going local in cancun

going local in cancun

i don’t have anything against cancun. it arguably has some of mexico’s most beautiful beaches. the hotel infrastructure is on point, and if all you’re looking for is a chaise lounge, some sun, and a bucket of beers it is a great vacation.

but it’s not mexico. at least, not where you’re going. 

An aerial view of Cancun. Photo Credit: Flickr/dronepicr

An aerial view of Cancun. Photo Credit: Flickr/dronepicr

it’s hard to think of cancun as mexico when english is spoken over spanish, dollars are accepted in lieu of pesos, and locals are usually outnumbered by tourists on buses traveling from their all-inclusive to coco bongo. that said, there are people who actually live in mexico. and they are actual mexicans. they’re the ones working at your hotel, picking you up at the airport, taking you on your excursions, and feeding you shots at señor frogs. add to that a major expat population from europe and south america, along with descendants of the mayans and affluent mexican businesspeople, and you have a cultural melting pot. so it’s always been a goal of mine to track down this cancun. 

at the end of june i was down visiting the hideaway at royalton riviera cancun, a mega all-inclusive resort about 15 minutes south of the airport. this resort has thought of it all, from themed restaurants to a massive spa to daily and nightly entertainment. there’s no reason to leave. but the hotel also has a handy hertz rental car kiosk right in the hotel lobby, so i took this as my opportunity to do what no tourist has done before in cancun…leave the hotel.

i drove 45 minutes north to cancun centro, the downtown city portion on the opposite side of the famed hotel zone. my destination was mercado 28, a massive handicraft market that is widely popular with the locals. row after row of vendor stalls make up a small village of nearly 1,000 shops. the market sells everything from ceramics and glassware to hammocks and clothing. admittedly a lot of what you see at mercado 28 is straight factory-made crap, though the vendors will assure you that it’s all handmade. but a little spanish goes a long way and if you can convey that you don’t want to be messed with, they will take you to the stalls that are truly selling unique finds. haggling is also widely accepted at mercado 28. always offer half of the asking price and settle somewhere between two thirds and three quarters of the original.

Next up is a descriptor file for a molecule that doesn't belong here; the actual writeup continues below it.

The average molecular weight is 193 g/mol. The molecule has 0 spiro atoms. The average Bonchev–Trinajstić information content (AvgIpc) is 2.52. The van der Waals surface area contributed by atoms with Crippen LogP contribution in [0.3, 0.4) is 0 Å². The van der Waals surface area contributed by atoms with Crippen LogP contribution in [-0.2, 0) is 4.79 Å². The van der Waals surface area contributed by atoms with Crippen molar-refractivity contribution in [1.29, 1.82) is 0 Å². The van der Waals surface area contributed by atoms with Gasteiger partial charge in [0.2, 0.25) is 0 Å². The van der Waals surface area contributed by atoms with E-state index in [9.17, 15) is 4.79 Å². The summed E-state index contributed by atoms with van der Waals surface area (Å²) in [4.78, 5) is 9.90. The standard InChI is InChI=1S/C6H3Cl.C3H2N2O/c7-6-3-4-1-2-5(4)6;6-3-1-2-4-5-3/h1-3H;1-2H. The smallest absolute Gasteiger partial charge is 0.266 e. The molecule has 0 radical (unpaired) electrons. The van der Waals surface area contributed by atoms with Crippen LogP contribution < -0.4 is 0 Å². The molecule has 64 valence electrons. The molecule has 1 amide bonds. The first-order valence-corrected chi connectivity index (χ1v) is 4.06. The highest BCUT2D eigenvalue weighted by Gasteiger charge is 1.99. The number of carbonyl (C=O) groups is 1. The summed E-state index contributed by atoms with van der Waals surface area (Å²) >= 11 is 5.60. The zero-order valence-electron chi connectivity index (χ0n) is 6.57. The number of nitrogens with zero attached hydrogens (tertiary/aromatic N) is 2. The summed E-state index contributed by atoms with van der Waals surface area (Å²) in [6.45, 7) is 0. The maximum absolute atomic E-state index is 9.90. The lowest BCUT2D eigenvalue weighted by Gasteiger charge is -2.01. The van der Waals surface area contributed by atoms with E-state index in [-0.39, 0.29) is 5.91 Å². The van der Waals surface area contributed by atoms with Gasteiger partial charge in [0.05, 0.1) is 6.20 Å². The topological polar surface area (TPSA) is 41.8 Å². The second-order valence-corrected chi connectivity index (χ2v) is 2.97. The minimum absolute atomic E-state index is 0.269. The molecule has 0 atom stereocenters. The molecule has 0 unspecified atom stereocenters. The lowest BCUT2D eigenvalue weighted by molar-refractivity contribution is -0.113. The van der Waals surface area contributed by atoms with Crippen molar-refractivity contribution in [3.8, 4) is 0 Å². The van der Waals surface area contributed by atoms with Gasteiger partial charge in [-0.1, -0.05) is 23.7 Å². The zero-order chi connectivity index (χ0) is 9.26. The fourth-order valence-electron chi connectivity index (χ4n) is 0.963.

if you’re feeling peckish, head to the center of the market, which is ringed with lots of little mexican restaurants. there are a ton to choose from, but the most popular is el cejas, which serves seafood accompanied by live music from veracruz.

anyone coming to mexico is going to want a solid taco. in cancun, these can be found at barbacoa de la tulum on avenida tulum, close to city hall; los de chihuas on avenida bonampak, near the kukulkan roundabout; carnitas michoacan on avenida las torres; and tacos los perrones  on avenida donaldo colosio. most street food in mexico is safe, but still proceed with caution: some stomachs may not be used to street food, and it could result in an unfortunate rest of your trip. also, if your quest is tacos then forego sleeping in. tacos are only served in the morning, and stands usually run out by 11 a.m.

for nightlife, you aren’t going to find the cancunenses (locals from cancun) tearing it up at coco bongo. instead they will be at plaza infinity, located in the center of cancun and packed with bars and live music. the ones to know are pizza del perro negro, beer box, black pub, mambo cafe, and muleiros lounge

truthfully if you’re going to cancun then you probably don’t really care about what the locals are doing. and that’s fine. we all need a great beach vacation now and again. but if you get the urge to dig a little deeper or, you know, it’s raining, then consider strapping on your sandals and taking a walk where the locals go. the beach will be waiting for you right where you left it.

**a version of this story appeared in travel weekly 

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